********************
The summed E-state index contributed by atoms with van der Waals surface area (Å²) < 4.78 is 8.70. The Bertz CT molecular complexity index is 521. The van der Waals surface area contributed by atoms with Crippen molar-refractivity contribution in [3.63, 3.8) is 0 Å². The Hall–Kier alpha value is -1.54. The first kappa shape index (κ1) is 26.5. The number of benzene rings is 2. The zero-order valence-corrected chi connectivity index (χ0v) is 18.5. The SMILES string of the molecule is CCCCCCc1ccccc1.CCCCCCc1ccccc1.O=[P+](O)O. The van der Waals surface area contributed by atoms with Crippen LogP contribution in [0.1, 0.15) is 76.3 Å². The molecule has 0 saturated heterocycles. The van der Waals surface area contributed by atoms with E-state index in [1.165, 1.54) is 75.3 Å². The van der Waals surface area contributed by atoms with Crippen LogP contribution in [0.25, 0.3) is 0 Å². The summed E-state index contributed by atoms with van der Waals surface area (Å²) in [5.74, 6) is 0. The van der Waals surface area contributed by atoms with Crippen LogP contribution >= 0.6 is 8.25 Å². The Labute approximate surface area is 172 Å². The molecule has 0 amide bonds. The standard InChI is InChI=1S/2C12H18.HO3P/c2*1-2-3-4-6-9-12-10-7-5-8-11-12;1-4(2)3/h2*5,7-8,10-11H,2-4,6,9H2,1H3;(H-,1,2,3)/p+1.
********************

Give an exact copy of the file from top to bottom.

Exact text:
The summed E-state index contributed by atoms with van der Waals surface area (Å²) < 4.78 is 8.70. The Bertz CT molecular complexity index is 521. The van der Waals surface area contributed by atoms with Crippen molar-refractivity contribution in [3.63, 3.8) is 0 Å². The Hall–Kier alpha value is -1.54. The first kappa shape index (κ1) is 26.5. The number of benzene rings is 2. The zero-order valence-corrected chi connectivity index (χ0v) is 18.5. The SMILES string of the molecule is CCCCCCc1ccccc1.CCCCCCc1ccccc1.O=[P+](O)O. The van der Waals surface area contributed by atoms with Crippen LogP contribution in [0.1, 0.15) is 76.3 Å². The molecule has 0 saturated heterocycles. The van der Waals surface area contributed by atoms with E-state index in [1.165, 1.54) is 75.3 Å². The van der Waals surface area contributed by atoms with Crippen LogP contribution in [0.25, 0.3) is 0 Å². The summed E-state index contributed by atoms with van der Waals surface area (Å²) in [5.74, 6) is 0. The van der Waals surface area contributed by atoms with Crippen LogP contribution >= 0.6 is 8.25 Å². The Labute approximate surface area is 172 Å². The molecule has 0 amide bonds. The standard InChI is InChI=1S/2C12H18.HO3P/c2*1-2-3-4-6-9-12-10-7-5-8-11-12;1-4(2)3/h2*5,7-8,10-11H,2-4,6,9H2,1H3;(H-,1,2,3)/p+1.